Having thus arrived at the top of the wheel of fortune, by a natural consequence I began to decline. A series of unforeseen accidents have hurled me from prosperity. My diplomacy being rendered ineffectual by superior mendacity, I lost my place; a more promising and plausible candidate threw me out of parliament; a lie on 'Change, of which I was not in the secret, made me “ a lame duck," and the false accounts of my partner put me into the Gazette. The only instance in which the Genius of falsehood has proved true to her disciple was in the lie which lost me my wife :--the poor woman happened to lie in a damp bed, and went off in a nine-day fever. I am now once more where I started in life,-a little, perhaps, richer in experience, but much poorer in character. If you, Mr. Editor, will get me a few articles to write for the Review, well and good : if not, I must e'en take to writing lottery-puffs ; or, if that fails like the rest, betake me to the least profitable, and, therefore most persecuted, of all lies-common mendicity. In the mean time oblige me by printing this letter ; and it may meet the eye of some one who is willing to pay a good price for a good commodity, and once more set me a-going by employing the talents of your obedient humble servant,
FERDINAND Mendez Pinto. P.S. If you object to some parts of this narration as being commonplace, please to observe that the traits of falsehood and hypocrisy best worth relating, in my adventurous life, could not be told without subjecting your Journal to the suspicion of glancing at characters too elevated to ridicule, and too powerful to censure. I'd tell you more if I dared.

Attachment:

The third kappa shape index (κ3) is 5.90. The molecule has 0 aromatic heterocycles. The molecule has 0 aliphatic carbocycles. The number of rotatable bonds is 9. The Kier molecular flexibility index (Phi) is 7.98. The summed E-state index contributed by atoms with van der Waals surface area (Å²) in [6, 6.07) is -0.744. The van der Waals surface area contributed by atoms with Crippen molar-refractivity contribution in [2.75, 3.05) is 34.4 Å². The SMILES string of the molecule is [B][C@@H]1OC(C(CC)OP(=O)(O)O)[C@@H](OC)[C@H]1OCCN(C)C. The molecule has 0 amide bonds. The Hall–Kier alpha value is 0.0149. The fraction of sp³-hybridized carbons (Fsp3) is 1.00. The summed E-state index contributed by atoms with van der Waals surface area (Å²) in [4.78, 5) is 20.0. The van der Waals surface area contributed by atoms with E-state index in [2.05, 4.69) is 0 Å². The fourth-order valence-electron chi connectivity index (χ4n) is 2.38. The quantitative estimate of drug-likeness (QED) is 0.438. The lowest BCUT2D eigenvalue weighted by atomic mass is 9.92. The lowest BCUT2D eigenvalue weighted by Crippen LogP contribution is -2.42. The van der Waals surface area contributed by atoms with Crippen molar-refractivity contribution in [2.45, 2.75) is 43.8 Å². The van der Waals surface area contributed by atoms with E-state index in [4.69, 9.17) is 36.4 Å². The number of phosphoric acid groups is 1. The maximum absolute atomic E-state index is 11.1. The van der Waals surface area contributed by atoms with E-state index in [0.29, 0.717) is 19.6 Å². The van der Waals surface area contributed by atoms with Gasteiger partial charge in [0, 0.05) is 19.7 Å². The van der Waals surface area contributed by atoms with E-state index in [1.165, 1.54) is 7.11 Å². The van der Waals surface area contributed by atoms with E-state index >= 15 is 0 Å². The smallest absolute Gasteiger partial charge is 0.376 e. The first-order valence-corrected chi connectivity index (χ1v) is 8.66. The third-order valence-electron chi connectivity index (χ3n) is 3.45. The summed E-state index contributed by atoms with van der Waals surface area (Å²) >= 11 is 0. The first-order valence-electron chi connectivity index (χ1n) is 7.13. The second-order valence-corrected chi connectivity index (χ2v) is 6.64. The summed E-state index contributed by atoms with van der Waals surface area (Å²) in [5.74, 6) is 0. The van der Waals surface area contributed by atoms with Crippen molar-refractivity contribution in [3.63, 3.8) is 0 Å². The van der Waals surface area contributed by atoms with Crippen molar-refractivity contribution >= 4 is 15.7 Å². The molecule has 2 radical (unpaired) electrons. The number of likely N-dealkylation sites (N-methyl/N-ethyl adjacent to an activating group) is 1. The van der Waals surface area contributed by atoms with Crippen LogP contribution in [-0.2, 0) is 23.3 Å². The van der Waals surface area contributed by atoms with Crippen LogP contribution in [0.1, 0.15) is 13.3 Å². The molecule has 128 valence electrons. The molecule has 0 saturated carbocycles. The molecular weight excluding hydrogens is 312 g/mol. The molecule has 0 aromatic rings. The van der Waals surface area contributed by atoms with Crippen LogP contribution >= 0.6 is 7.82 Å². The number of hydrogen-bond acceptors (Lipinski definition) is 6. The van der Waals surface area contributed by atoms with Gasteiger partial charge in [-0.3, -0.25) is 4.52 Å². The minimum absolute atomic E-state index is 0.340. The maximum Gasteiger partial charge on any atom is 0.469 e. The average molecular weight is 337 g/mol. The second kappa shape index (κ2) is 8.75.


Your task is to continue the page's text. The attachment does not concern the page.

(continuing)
Quel vago impallidir, che 'l dolce riso.
Which chased her smiles, but such sweet union made
As if a passing cloud had veild her with its shade:
Gaze on each other in their perfect bliss,
So pure, so tender, so serene as this.
To him she loved, would cold and rayless be
Earth ward, with angel sympathy, on me,
THE LONDON 'PRENTICES. The Author of Waverley is again upon English ground : Auld Reekie has been abandoned for “the faire and renowned citie of London-the blooming Augusta of the West—the seminary or seed-plot of martiall spirits;” and after having had evoked by this potent unseen wizard the spirits of malignants, whigs, and covenanters, of Scotia's bold chieftains, and rapparees, of our own King John and his haughty barons, we are at last presented with a view of the brave 'Prentices of Fleet-street, such as they were in the days of peaceful King Jamie. It may, perhaps, be imagined, that the might and importance of the 'Prentices with their clubs is exaggerated in “ The Fortunes of Nigel;” but it is to be remembered, that in those days women, and not men, served in the mercers' and haberdashers' shops (Stowe's Survey); and that the 'Prentices were very different persons from the essenced petits-maîtres, who in our times value themselves not on their play at bucklers or broad-sword, but on the glories of ambitious Dandyism. So considerable a body were they, that a tumult excited by them in the year 1517, occasioned the happy holiday of Spring to bear the name of “ Evil May-day.”
“ The sage Cardinal, whom the proud King of France did not disdain to court, and the great Sir Thomas More, who once bore the title of undersheriff of London, were both made anxious by this affray: and the Duke of Norfolk, the scourge of the Scots, as King Henry called him, with 1300 men, entered the city to subdue the rioters! On the morrow, to the number of 400, some men, some lads but thirteen or fourteen years of age, they were led to Westminster Hall, when with halters round their necks they awaited the King's grace; and three queens, savs the old Chronicler, Queen Katharine, his majesty's consort, Mary, the French queen, and Margaret of Scotland, his majesty's sisters, long time upon their knees implored the King to pardon the delinquents : which he did after a severe monition.”